As reporters obsessed over Mitt Romney's "gaffe" in criticizing President Obama's initial handling of a national security crisis in Egypt and Libya, the chief executive and his top officials were misleading the media about the true nature of the attacks on the U.S. consulate in Benghazi.

Despite the public clues that the attack in Benghazi, in which the U.S. ambassador and three other Americans were brutally murdered, was a highly coordinated, preplanned terrorist strike (most notable among the clues was the attackers' use of mortars and rocket-propelled grenades on Sept. 11), the Obama administration repeatedly tried to portray it as part of an impromptu response to an obscure anti-Islamic movie posted on YouTube. This was demonstrated in a timeline of official statements compiled by the Washington Post's Glenn Kessler.

The morning after the attacks, for example, Obama implicitly connected the video to the violence, stating, "We reject all efforts to denigrate the religious beliefs of others. But there is absolutely no justification to this type of senseless violence." The next day, White House spokesman Jay Carney said, "I think it's important to note with regards to that protest that there are protests taking place in different countries across the world that are responding to the movie that has circulated on the Internet." U.S. Ambassador to the United Nations Susan Rice, appearing on CBS' "Face the Nation" on Sept. 16, was explicit: "Based on the best information we have to date ... it began spontaneously in Benghazi as a reaction to what had transpired some hours earlier in Cairo, where, of course, as you know, there was a violent protest outside of our embassy sparked by this hateful video." Then just four days later, Carney conceded, "It is, I think, self-evident that what happened in Benghazi was a terrorist attack."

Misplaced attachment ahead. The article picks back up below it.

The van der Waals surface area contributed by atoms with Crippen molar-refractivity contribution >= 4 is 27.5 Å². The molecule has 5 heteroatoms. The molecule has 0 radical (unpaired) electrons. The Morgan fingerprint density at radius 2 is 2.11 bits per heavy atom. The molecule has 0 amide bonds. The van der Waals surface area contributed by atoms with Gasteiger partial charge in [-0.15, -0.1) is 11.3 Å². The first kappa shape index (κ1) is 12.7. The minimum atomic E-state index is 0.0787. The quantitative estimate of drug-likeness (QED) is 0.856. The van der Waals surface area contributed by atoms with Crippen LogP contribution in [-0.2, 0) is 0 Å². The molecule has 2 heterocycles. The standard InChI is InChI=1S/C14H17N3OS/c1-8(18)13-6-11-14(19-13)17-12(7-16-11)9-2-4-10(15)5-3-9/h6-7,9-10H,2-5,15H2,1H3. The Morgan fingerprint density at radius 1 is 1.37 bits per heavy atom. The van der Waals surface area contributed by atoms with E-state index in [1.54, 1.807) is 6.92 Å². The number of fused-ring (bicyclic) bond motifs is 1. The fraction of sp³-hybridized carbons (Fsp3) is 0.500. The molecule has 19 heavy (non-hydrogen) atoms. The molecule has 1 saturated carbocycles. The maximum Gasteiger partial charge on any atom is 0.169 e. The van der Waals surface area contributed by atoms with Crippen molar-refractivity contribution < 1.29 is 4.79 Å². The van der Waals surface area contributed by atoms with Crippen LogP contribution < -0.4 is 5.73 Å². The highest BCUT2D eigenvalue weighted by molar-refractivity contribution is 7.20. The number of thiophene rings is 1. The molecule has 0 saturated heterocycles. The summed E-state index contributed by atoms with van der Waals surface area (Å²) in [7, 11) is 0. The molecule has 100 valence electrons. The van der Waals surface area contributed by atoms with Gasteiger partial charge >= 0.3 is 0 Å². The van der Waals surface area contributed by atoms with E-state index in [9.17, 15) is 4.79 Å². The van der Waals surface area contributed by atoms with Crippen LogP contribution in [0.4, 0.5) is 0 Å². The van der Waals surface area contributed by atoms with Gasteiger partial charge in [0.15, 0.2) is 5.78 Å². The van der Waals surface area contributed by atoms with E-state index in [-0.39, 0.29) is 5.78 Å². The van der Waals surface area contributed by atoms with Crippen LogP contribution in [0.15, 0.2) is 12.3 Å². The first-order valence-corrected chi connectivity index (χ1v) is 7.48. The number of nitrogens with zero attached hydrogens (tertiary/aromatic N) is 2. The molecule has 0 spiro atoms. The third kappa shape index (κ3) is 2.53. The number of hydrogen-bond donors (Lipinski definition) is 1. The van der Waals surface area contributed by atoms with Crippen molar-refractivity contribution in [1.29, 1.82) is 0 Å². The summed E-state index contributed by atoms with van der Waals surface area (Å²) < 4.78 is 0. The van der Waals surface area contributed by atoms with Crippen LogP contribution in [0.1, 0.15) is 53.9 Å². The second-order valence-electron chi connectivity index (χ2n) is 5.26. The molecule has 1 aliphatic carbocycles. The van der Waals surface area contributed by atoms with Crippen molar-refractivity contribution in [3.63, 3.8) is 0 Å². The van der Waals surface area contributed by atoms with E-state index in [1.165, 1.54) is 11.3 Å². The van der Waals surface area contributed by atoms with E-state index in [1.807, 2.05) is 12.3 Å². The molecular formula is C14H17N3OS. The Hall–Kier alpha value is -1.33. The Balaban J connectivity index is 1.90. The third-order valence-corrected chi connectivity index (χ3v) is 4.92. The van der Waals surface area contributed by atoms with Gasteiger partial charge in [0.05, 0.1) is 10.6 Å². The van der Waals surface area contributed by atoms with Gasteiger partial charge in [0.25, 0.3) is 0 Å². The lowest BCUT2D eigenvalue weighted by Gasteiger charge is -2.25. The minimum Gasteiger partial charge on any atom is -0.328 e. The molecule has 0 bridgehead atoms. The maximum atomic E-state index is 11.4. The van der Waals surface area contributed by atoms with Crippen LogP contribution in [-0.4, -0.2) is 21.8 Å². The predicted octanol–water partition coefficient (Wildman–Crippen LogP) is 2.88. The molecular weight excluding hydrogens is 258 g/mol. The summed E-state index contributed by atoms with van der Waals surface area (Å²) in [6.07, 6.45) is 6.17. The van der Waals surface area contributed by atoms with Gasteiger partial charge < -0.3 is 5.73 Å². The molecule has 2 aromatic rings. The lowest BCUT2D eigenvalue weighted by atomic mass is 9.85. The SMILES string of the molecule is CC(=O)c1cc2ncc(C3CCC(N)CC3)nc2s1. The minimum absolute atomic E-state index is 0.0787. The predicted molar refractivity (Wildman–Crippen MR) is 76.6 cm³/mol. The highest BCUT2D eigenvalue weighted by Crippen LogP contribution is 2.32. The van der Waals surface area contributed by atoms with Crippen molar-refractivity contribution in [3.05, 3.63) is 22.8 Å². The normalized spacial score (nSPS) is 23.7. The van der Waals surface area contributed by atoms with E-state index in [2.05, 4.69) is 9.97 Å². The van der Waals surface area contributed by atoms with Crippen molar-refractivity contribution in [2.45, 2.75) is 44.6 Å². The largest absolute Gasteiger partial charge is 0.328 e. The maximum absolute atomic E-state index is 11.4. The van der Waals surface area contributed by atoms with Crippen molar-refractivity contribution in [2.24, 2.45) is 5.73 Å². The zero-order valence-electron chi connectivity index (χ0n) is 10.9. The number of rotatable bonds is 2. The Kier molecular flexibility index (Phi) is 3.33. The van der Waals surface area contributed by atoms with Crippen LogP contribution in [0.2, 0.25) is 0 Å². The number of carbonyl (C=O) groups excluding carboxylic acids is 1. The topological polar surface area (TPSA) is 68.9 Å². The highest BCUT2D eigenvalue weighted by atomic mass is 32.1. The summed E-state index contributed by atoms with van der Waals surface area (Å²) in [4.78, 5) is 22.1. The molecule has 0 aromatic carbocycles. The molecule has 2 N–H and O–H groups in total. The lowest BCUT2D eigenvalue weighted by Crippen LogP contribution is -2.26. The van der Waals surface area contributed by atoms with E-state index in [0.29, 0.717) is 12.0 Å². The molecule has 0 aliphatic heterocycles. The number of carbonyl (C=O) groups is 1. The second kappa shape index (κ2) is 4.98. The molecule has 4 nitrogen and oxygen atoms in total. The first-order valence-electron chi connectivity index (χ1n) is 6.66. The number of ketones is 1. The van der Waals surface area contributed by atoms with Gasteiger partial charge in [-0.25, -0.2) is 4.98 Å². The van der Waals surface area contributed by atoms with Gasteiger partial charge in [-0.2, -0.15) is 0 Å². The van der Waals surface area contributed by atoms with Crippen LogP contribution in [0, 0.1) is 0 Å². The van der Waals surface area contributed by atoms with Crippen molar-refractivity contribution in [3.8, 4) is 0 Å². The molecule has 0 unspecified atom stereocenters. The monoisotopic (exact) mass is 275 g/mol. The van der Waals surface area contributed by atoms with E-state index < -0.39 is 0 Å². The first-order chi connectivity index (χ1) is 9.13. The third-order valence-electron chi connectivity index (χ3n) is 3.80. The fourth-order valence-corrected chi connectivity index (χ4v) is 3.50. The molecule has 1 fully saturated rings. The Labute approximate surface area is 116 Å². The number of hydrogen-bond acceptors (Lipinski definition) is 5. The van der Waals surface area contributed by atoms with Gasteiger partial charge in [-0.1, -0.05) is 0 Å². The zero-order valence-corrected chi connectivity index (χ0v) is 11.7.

It's one thing if the Obama administration's narrative shifted as more information became available, but two blockbuster reports by Newsweek/Daily Beast national security reporter Eli Lake have shown that from the very early stages following the attack, evidence pointed toward preplanned terrorism. On Wednesday, Lake reported that, "Within 24 hours of the 9-11 anniversary attack on the United States consulate in Benghazi, U.S. intelligence agencies had strong indications al Qaeda-affiliated operatives were behind the attack, and had even pinpointed the location of one of those attackers." On Friday, he reported that in the hours after the attack, U.S. intelligence agencies intercepted communications in which members of the Libyan group Ansar al-Sharia "bragged about their successful attack against the American consulate and the U.S. ambassador" to members of al Qaeda's North African affiliate.

One could argue that the initial evidence may not have been definitive enough to brand the event a terrorist attack. But ABC News also reported that "intelligence officials on the ground immediately suspected the attack was not tied to the movie at all" -- yet that didn't stop officials from Obama on down from publicly promoting the canard that the controversial film was the culprit.

It may be awhile until Americans get the full story of what happened in Libya. But the president's effort to cover up evidence of another terrorist attack against the U.S. on Sept. 11 just two months before the election is deeply troubling.